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Prairie Creek mine assessment moves forward

Roxanna Thompson
Northern News Services
Published Thursday, March 26, 2009

DEH CHO - Two organizations are celebrating a favourable ruling in regards to the Prairie Creek mine.

On March 5, the Mackenzie Valley Environmental Impact Review Board ruled that all the physical works and activities associated with both the winter access road and the existing mine structures can be included in the scope of development for the Prairie Creek Mine environmental assessment.

NNSL Photo/Graphic

The Mackenzie Valley Environmental Impact Review Board has ruled that the Prairie Creek winter access road, seen here as it winds over the Ram Plateau, can be included in the scope of development for an environmental assessment on the area's proposed mining project. - NNSL file photo

The decision is the result of a request for ruling submitted to the board by Ecojustice, formerly Sierra Legal, on behalf of the Dehcho First Nations (DFN) and the Canadian Parks and Wilderness Society-NWT (CPAWS).

"We're very gratified the Mackenzie Valley Environmental Impact Review Board has made this decision to scope in the entire Prairie Creek mine project," said Lani Cooke, the executive director for CPAWS-NWT.

The request for ruling was received during the scoping phase of the environmental assessment. The assessment process started after Canadian Zinc applied for four permits for the mine, including a type A water licence and a type A land use permit, that, in conjunction with other sub-permits, would allow the company to start production at the mine.

The scoping phase determines what the assessment should focus on. The request for ruling led the board to ask all interested parties for opinions on whether the winter road and existing facilities at the mine should be covered by the assessment.

Both DFN and CPAWS argued the winter road needed to be included.

"It seemed inappropriate to have different parts of the mine operation severed from the environmental assessment," said Cooke.

Both groups are concerned about the impact the road and the mine could have on the South Nahanni watershed and the surrounding land.

"The land is important to all of us. Our elders have always insisted the land comes first," said Grand Chief Jerry Antoine of the Dehcho First Nations.

DFN says the environmental assessment is a tool to help it decide the next step needed to protect the integrity of the watershed, said Antoine. The mine is a challenge to that goal, he said.

"We are certainly pleased that the board has taken a step in the right direction," said Antoine, referring to the ruling.

Although the review board has ruled the winter road and the existing mine structures can be included in the scope of development the degree to which each will be examined in the environmental assessment hasn't been decided, said Alistair MacDonald, an environmental assessment officer with the board.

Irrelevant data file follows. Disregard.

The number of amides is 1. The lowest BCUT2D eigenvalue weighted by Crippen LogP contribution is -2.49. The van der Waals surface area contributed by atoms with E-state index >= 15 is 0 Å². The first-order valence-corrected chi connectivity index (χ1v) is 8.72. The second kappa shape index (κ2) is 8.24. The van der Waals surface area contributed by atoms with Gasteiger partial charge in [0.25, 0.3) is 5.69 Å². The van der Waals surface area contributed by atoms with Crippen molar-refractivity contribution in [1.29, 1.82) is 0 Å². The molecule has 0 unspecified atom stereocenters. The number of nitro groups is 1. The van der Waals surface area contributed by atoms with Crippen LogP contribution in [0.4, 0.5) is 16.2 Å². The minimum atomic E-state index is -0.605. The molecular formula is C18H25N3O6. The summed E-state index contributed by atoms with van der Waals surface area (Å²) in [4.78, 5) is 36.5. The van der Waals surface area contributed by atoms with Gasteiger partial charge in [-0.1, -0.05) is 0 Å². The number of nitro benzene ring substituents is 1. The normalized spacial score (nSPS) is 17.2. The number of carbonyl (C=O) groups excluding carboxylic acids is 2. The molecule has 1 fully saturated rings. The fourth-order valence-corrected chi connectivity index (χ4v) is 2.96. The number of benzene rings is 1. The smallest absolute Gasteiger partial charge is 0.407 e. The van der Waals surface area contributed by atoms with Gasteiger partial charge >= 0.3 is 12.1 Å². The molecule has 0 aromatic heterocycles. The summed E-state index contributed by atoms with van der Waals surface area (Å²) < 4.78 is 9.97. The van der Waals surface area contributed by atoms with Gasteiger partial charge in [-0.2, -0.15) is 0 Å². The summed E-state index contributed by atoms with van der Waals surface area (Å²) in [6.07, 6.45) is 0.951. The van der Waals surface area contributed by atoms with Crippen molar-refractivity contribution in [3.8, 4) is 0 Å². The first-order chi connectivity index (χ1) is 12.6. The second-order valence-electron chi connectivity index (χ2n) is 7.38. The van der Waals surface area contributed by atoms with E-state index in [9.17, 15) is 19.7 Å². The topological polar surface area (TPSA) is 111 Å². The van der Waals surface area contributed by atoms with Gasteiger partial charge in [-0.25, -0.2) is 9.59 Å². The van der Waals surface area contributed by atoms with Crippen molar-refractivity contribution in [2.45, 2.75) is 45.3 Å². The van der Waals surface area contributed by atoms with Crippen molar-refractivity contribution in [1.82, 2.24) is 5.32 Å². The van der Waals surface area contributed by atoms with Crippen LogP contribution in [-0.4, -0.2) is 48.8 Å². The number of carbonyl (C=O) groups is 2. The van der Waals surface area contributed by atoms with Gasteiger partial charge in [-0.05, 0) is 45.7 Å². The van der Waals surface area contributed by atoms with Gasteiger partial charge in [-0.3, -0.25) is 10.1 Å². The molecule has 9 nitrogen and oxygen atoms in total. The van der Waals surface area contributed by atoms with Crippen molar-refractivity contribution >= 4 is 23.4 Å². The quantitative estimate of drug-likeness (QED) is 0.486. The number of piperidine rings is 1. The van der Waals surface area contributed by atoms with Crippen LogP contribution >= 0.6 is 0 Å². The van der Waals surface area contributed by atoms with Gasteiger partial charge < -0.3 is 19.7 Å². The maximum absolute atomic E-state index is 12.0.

The board is currently working on draft terms of reference that will lay out the scope of assessment, the issues that require further study or the compilation of existing material to decide how the mine will interact with the environment.

"Some aspects of the development may be looked at very closely," said MacDonald.

Other parts of the mine will only be looked at in a cursory manner depending on the potential for environmental impact, he said.

For Prairie Creek the parties have already agreed on the most important issues, which include, water quality and the ecological integrity of the Nahanni National Park Reserve, said MacDonald.

The draft terms of reference and the draft work plan are expected to be released in the next few weeks. In its ruling, the board noted that it will be taking into consideration all the existing studies, that date as far back as the 1980s, before determining if additional studies are required.

"It's not typical to have this much historical information available during an environmental assessment," said MacDonald.

"It's a wealth of information to do good environmental assessment with."

Canadian Zinc, the company that owns the Prairie Creek mine, is taking the ruling in stride.

During the scoping process the company argued that the winter road should not be part of the environmental assessment because they received a permit last year to operate it. They also pointed to a decision by the Supreme Court of the NWT in which it was ruled that the road was exempt from environmental assessment.

Now that the board has passed its ruling, Canadian Zinc is anxious to move forward with the environmental assessment, said John Kearney, the company's president.

"The ruling plus the comments is something we're comfortable with so long as the terms of reference are consistent with the comments," he said.

Kearney points to the fact that the board has accepted Canadian Zinc's argument that conducting an impact assessment on the construction of facilities, like the road, that have already been in place for more than 25 years, isn't likely to generate any useful information.

In its ruling, the board stated that assessment of existing facilities would be restricted to the effects of their ongoing operation.

"That's an important ruling," he said.

Canadian Zinc is now waiting for the draft terms of reference to be released so they can see the details of how the environmental assessment will unfold.

"Hopefully they will be something we can get on with," Kearney said.